Tag Archives: John Coski

Which Museum of the Confederacy Are You Protesting?

As many of you know I am a big fan of the Museum of the Confederacy.  In recent years the leadership of the museum as well as their staff have done an admirable job of steering the institution from one of advocacy for a traditional view of the Confederate past to one that promotes and awards the latest scholarship about the history of the Confederacy.  So, you can imagine my surprise when I discovered that, if chosen, Edward Sebesta would refuse to accept the MOC’s Jefferson Davis Award for Civil War scholarship.  You can read Sebesta’s post for yourself, but here is the letter:

I am writing you to tell you that I do not want any book of mine to be considered for any award by the Museum of the Confederacy. More specifically I don’t want “The Confederate and Neo-Confederate Reader,” co-edited by Edward H. Sebesta and James Loewen, University Press of Mississippi considered for an award by the Museum of the Confederacy either for 2010, or in the future.

Not to be presumptuous that the “Confederate and Neo-Confederate Reader,” would win any award from the Museum of the Confederacy, but if the book did win some type of award, I would reject the award publically and use the occasion to criticize the Museum of the Confederacy.  Finally, I should let you know that in debate with James McPherson, noted Civil War historian, I have spoken out against the Museum of the Confederacy on Pacifica Radio Network.

The link that Sebesta provides laying out his theory of “banal white nationalism” fails to yield much of anything that addresses the Museum of the Confederacy specifically.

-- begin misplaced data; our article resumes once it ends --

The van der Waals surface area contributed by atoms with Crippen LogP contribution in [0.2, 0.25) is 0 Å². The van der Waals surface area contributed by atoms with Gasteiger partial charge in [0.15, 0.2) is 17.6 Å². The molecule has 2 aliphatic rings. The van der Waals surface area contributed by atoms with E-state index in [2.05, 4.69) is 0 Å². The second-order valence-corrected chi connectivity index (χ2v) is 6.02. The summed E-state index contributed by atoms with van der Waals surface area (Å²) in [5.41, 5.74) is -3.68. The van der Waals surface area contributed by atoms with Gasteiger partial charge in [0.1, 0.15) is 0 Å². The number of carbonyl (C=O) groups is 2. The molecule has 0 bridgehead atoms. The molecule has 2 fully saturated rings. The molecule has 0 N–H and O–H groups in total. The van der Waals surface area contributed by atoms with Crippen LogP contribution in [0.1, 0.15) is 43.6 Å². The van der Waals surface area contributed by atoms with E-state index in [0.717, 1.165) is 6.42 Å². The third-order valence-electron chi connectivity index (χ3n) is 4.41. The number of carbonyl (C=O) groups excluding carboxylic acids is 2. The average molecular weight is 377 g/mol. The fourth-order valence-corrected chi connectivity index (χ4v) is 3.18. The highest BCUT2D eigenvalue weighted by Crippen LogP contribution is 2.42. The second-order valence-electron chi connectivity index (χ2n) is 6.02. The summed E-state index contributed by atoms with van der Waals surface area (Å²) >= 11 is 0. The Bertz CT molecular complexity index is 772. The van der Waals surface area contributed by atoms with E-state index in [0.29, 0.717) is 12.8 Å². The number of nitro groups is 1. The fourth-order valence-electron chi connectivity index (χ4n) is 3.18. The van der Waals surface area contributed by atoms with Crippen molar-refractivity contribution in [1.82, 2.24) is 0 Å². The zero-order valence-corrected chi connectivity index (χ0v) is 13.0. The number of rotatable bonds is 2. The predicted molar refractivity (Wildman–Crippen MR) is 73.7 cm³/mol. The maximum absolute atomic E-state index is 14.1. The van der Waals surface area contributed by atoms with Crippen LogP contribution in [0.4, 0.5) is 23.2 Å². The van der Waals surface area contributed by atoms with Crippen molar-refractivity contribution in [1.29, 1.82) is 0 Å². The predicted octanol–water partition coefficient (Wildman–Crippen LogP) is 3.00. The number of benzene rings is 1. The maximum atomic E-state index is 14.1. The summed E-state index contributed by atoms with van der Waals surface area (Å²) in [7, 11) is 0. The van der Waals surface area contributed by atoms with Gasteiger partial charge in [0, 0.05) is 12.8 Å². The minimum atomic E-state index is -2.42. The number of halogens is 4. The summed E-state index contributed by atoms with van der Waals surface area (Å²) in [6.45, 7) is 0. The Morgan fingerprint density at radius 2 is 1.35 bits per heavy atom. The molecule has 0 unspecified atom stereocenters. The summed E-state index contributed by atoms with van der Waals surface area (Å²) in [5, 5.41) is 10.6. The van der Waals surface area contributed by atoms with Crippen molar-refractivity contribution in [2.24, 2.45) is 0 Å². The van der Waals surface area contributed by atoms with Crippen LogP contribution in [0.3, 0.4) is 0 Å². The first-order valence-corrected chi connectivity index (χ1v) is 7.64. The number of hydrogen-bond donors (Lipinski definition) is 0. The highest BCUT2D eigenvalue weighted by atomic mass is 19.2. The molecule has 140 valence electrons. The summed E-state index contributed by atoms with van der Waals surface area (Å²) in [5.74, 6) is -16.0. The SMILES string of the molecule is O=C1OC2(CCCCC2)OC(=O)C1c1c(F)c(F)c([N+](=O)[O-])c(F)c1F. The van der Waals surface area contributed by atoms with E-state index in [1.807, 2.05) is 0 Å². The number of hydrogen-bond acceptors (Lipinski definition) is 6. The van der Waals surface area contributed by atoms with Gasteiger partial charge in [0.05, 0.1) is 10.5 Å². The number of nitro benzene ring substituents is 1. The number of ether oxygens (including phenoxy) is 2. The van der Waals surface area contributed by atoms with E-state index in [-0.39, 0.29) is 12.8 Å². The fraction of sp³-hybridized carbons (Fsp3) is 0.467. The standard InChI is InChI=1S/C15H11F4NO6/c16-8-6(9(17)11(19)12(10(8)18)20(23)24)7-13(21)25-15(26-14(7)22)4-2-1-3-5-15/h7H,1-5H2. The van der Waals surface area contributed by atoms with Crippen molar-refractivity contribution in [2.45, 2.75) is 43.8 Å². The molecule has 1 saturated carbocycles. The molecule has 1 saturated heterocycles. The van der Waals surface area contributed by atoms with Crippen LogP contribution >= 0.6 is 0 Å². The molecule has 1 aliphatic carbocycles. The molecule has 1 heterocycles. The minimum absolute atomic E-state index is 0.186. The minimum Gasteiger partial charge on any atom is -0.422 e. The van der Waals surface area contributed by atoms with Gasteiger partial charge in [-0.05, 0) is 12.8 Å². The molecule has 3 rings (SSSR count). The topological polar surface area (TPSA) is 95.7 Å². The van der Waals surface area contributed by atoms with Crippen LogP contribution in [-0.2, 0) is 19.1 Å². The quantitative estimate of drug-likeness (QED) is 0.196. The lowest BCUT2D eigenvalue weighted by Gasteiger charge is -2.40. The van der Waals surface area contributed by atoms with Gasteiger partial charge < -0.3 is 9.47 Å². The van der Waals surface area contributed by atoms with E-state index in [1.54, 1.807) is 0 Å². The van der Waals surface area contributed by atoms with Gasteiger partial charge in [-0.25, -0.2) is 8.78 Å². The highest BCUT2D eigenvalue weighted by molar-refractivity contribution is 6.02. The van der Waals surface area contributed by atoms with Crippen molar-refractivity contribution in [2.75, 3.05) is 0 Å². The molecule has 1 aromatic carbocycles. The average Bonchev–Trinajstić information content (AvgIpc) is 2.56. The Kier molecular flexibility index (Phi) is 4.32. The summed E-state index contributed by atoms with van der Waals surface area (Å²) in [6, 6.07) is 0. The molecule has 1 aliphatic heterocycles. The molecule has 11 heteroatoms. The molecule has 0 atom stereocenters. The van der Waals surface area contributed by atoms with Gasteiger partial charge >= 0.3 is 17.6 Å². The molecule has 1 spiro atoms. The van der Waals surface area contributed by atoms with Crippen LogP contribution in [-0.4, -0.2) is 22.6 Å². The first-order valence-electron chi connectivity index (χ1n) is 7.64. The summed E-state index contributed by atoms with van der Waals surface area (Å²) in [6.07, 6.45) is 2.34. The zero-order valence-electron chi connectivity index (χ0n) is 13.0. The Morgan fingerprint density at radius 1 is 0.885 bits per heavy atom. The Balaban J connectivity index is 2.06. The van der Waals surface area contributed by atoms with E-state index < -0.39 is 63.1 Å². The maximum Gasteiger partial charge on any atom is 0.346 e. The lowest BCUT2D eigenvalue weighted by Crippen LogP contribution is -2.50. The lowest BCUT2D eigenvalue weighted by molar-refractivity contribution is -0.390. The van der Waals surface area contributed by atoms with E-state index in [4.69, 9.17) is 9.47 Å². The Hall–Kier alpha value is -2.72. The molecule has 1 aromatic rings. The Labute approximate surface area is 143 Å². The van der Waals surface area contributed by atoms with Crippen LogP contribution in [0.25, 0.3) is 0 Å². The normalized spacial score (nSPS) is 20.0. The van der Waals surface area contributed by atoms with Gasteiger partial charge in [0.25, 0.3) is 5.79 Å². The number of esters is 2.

I have to say that I am at a loss as to why Sebesta has taken such a strong stance against the MOC.  Over the past ten years I’ve visited the museum on multiple occasions.  I’ve conducted research in the library and have even brought my classes to explore its impressive collection of artifacts.  One of my former students is currently working as an intern in the research library.  I am good friends with a number of its staff and I have nothing but the highest respect for the difficult work that they do.  A few weeks ago I shared a stage with CEO, Waite Rawls, whose Confederate lineage is deep, but who understands that his role is to further historical understanding and not mythology.  I would recommend any of their professional programs, including their annual Teachers Institute.  It is impossible for me to imagine a more impressive line-up of scholars who have shared their knowledge in various public symposia.  Finally, it is impossible for me to imagine a serious scholar, who would not be honored to join the prestigious list of previous Jefferson Davis book award winners.